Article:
ISLAMABAD: Recent floods, coupled with egregious governance, have worsened living standards in Sindh where 75% of the population in rural areas is now living in abject poverty.
The overall poverty ratio of 43.1%, compiled by aggregating figures from urban and rural areas, does not actually convey the real picture of Sindh most of which is rural.
The province has been categorised second poorest after Balochistan among all the provinces and regions of Pakistan, excluding the militancy-hit Federally Administered Tribal Areas. Balochistan’s 84.6% rural population lives below the poverty line, according to a United Nations report.
The statistics revealed in the recently released study on multidimensional poverty in Pakistan were discussed at length at a seminar organised by the UN’s Food and Agriculture Organisation (FAO) and International Labour Organisation.
The UN report for 2014-15 titled “Multidimensional Poverty in Pakistan” shows poverty in urban areas of Sindh at 10.6% but an alarming 75.5% in rural areas, which constitute a major chunk of the province.
The figures have been calculated with a new methodology. They cover education, health and standard of living as indicators for measuring poverty. Traditionally consumption or income level was taken as base to the count.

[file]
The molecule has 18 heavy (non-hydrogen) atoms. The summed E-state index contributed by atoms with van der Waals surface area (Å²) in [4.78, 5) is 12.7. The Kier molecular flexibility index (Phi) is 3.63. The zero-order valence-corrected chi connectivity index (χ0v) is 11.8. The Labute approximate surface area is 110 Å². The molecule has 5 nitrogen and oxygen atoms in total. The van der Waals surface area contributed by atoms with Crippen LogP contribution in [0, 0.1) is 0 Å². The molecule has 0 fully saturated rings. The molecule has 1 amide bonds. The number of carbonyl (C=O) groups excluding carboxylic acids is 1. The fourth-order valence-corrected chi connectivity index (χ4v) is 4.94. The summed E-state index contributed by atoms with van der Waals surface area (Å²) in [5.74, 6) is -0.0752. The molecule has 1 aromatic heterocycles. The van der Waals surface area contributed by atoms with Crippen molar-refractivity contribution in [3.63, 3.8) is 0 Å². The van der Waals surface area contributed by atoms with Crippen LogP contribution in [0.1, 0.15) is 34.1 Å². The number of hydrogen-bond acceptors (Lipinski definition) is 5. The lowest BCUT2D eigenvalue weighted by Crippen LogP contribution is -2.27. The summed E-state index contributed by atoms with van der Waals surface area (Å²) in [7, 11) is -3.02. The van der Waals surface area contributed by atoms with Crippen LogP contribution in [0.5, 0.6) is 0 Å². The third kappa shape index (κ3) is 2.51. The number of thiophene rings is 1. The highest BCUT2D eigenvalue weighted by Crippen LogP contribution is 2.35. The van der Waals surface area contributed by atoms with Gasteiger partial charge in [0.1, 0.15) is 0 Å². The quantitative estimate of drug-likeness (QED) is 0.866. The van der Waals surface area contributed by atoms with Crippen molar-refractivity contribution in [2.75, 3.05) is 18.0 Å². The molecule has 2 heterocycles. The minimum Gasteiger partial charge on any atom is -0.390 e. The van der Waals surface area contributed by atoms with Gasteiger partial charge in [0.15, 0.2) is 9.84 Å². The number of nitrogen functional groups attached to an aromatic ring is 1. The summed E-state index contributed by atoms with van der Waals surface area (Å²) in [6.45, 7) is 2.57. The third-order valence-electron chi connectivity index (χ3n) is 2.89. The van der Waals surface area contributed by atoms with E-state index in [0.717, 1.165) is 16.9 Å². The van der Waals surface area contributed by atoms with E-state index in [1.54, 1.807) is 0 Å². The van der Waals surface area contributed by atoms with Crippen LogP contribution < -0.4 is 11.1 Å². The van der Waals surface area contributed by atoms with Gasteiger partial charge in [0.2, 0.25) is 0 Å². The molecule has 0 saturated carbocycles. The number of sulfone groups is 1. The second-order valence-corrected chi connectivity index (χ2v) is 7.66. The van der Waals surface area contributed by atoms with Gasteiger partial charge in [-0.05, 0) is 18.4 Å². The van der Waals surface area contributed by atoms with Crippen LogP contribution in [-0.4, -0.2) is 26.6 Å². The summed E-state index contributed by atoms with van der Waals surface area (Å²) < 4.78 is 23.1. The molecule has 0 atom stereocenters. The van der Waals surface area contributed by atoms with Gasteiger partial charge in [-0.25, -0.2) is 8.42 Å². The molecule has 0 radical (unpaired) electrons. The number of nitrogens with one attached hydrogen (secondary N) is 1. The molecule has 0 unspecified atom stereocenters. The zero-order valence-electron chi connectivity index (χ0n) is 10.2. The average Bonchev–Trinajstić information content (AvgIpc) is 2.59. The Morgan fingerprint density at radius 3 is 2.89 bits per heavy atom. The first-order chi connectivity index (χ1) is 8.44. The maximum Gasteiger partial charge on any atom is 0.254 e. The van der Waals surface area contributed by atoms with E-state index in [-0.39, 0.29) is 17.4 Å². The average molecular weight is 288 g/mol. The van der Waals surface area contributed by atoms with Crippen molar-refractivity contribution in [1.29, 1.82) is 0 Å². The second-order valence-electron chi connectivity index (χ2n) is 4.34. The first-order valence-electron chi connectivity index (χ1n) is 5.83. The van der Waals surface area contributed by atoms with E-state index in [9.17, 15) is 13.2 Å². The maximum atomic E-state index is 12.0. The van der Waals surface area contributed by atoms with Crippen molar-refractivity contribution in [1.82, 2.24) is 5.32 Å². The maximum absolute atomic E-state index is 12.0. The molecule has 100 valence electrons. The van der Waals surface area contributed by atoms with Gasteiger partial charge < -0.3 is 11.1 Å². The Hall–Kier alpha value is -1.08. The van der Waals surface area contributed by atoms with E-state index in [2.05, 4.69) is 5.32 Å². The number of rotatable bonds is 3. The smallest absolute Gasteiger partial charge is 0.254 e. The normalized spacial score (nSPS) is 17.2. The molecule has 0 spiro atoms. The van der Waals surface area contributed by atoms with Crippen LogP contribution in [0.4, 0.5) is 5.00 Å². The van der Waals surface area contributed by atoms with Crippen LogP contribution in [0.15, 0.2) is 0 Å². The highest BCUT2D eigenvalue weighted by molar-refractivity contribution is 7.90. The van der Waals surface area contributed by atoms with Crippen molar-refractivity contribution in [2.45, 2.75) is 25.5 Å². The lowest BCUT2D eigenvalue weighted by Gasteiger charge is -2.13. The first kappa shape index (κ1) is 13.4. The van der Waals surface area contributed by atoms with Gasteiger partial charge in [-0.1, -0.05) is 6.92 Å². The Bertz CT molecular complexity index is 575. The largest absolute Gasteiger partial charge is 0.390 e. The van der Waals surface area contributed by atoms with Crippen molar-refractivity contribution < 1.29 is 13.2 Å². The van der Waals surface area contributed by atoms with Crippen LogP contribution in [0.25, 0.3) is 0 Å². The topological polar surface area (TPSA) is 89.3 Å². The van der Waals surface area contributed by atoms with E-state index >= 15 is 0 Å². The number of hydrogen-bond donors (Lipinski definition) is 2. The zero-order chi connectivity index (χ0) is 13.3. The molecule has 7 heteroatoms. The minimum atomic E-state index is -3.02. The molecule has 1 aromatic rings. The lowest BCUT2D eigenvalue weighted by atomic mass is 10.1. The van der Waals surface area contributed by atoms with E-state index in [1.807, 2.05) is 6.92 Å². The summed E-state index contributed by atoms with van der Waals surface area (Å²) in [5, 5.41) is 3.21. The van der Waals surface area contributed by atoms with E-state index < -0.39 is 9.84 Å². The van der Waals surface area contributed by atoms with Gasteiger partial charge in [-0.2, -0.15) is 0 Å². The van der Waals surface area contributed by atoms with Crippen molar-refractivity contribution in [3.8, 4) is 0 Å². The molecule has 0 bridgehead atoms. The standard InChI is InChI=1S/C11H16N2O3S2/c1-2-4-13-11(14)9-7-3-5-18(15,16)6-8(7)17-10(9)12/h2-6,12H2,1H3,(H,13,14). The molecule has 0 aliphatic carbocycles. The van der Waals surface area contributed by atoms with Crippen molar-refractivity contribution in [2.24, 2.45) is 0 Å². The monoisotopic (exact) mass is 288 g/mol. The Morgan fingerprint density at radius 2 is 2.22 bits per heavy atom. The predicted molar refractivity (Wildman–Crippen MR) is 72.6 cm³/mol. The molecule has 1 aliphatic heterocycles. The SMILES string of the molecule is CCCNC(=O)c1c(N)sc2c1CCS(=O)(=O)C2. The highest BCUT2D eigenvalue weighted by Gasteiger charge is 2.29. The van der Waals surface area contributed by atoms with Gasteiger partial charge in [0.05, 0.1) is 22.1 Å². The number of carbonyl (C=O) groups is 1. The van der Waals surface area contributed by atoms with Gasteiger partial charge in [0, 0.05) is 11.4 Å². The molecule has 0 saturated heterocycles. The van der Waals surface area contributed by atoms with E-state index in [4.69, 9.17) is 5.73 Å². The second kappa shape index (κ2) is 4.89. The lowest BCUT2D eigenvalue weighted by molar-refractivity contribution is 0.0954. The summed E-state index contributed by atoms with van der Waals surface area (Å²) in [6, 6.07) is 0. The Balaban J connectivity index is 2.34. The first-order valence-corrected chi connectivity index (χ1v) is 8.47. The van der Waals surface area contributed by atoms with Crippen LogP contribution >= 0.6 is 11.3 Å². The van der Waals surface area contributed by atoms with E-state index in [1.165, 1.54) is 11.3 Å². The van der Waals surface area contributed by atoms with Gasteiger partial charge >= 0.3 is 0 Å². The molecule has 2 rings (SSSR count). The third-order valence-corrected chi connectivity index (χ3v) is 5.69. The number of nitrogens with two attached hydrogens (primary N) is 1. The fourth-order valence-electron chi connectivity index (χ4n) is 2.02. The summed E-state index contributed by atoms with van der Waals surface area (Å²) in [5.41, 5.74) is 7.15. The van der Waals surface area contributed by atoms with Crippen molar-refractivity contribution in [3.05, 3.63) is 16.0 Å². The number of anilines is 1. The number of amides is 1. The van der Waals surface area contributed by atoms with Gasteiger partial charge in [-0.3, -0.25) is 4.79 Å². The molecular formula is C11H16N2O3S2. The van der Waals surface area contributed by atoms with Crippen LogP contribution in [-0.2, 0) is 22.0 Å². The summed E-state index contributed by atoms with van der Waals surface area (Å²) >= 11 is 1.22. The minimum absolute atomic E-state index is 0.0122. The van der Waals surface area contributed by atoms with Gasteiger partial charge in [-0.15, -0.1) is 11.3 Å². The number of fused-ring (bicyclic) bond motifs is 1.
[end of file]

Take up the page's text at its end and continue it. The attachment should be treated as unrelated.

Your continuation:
In Sindh’s Umarkot district, where half of the population is Hindu, 84.7% people lived under the poverty line. In 2012-13, the figure stood at 80.7% and in 2010-11 75.9%. In Thatta, 78.5% people live in poverty while the rate was 76.5% in 2012-13.
Few districts in Sindh have seen progress in alleviating miseries of people. Some showed a slight improvement one year but the situation deteriorated the next year. A slight change in weather or an untoward incident pushes the people back to extreme poverty.
In Tharparkar, some progress was achieved over the years but the district slipped back into the negative trend. In 2008-9, 92.1% lived in poverty, 91.6% in 2010-11 and 84.6% in 2012-13. But in 2014-15, the figure increased to 87%.
Statistics for Nawabshah, Naushero Feroz and Mirpurkhas also show similar trends. However Jamshoro is among a few districts witnessing a steady improvement over the years.
In 2008-09, 72.4% population of the district was living below the poverty line but it reduced to 70.7% in 2010-11 and 67% in 2012-13. In 2014-15, the district registered a poverty rate of 55.6% – faring better than the provincial average.
With better job and business opportunities, Karachi maintained its reputation as the ‘mother of the poor’. Poverty in Sindh’s capital stood at 4.5% in 2014-15, decreasing the poverty ratio for the province as a whole. In, 10.5% of Karachi’s population lived below the poverty line.
Published in The Express Tribune, July 3rd, 2016.